Rep. Pete Sessions (R-Texas) in 2004 collected more than $24,000 from a financial firm since revealed to be part of a massive, billion-dollar Ponzi scheme, federal election data shows.

The contributions came from Stanford Financial -- run by indicted financier Allen Stanford -- and together comprised the second-largest contribution from any firm to Sessions' campaign that year, according to the Center for Responsive Politics, citing official Federal Election Commission reports.


Neither Sessions' spokesperson nor the NRCC was available for comment on those donations Wednesday afternoon. Democratic strategists, however, mobilized in an attempt to capitalize on Sessions' silence, seeking to further pair the congressman with his now-disgraced donor.

"After fighting all year long to protect and defend Wall Street at the expense of main street, it come as no surprise that Representative Sessions still ‘loves’ one of his biggest Wall Street patrons, even after he was arrested for running a $7 billion Ponzi scheme" said Jesse Ferguson, a spokesman for the Democratic Congressional Campaign Committee (DCCC).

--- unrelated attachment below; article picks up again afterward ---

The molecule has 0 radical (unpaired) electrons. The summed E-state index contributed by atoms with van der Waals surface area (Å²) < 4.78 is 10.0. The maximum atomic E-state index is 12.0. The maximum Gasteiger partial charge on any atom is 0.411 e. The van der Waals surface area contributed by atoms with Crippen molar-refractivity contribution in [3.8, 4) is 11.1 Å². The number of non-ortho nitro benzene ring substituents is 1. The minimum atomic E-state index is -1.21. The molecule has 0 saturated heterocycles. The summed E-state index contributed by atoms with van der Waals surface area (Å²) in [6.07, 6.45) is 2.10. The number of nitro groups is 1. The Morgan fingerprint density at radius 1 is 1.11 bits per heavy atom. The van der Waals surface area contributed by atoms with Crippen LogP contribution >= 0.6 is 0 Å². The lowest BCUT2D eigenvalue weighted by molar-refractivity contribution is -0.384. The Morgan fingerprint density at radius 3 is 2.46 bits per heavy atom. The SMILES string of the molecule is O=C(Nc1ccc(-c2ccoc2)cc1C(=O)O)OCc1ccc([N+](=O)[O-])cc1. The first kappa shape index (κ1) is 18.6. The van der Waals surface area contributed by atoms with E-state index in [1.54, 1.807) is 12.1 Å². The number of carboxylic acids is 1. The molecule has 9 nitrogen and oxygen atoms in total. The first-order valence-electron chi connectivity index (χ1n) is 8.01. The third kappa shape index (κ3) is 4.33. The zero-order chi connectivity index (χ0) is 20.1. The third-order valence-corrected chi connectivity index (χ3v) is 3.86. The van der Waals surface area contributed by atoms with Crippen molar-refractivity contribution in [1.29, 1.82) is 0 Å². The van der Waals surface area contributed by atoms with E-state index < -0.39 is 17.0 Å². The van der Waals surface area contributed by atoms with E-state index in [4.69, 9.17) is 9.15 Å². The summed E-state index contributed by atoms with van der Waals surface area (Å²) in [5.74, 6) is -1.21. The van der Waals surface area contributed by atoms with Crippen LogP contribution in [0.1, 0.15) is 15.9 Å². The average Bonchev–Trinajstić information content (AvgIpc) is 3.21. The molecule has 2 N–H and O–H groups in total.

"Rep. Sessions may 'love and believe' in this Madoff-esque swindler, but the small business owners across this country wish the Republican leadership would start believing in them, instead," Ferguson added.

The flurry of news about Sessions' relationship with Stanford arrives just as the Justice Department is launching its probe to determine whether Stanford's contributions helped him curry special treatment from other lawmakers.

At the same time, the political chattering class remains abuzz about a recently unearthed e-mail exchange between Sessions, the head of the National Republican Congressional Committee, and Stanford, who learned that very day which charges federal prosecutors would levy against him.

In the message, the congressman tells Sanford, "I love you and believe in you." Initially, Sessions' spokeswoman doubted the authenticity of the e-mail, but she has since reiterated Sessions' hope Stanford would be brought to justice

"While the referenced email cannot be authenticated, Congressman Sessions believes that its contents resemble language he would use to communicate with a person in crisis to encourage right decisions and prevent further tragedy," Press Secretary Emily Davis said.

"With that being said, the Congressman maintains the position that Mr. Stanford should be prosecuted to the fullest extent of the law," she added.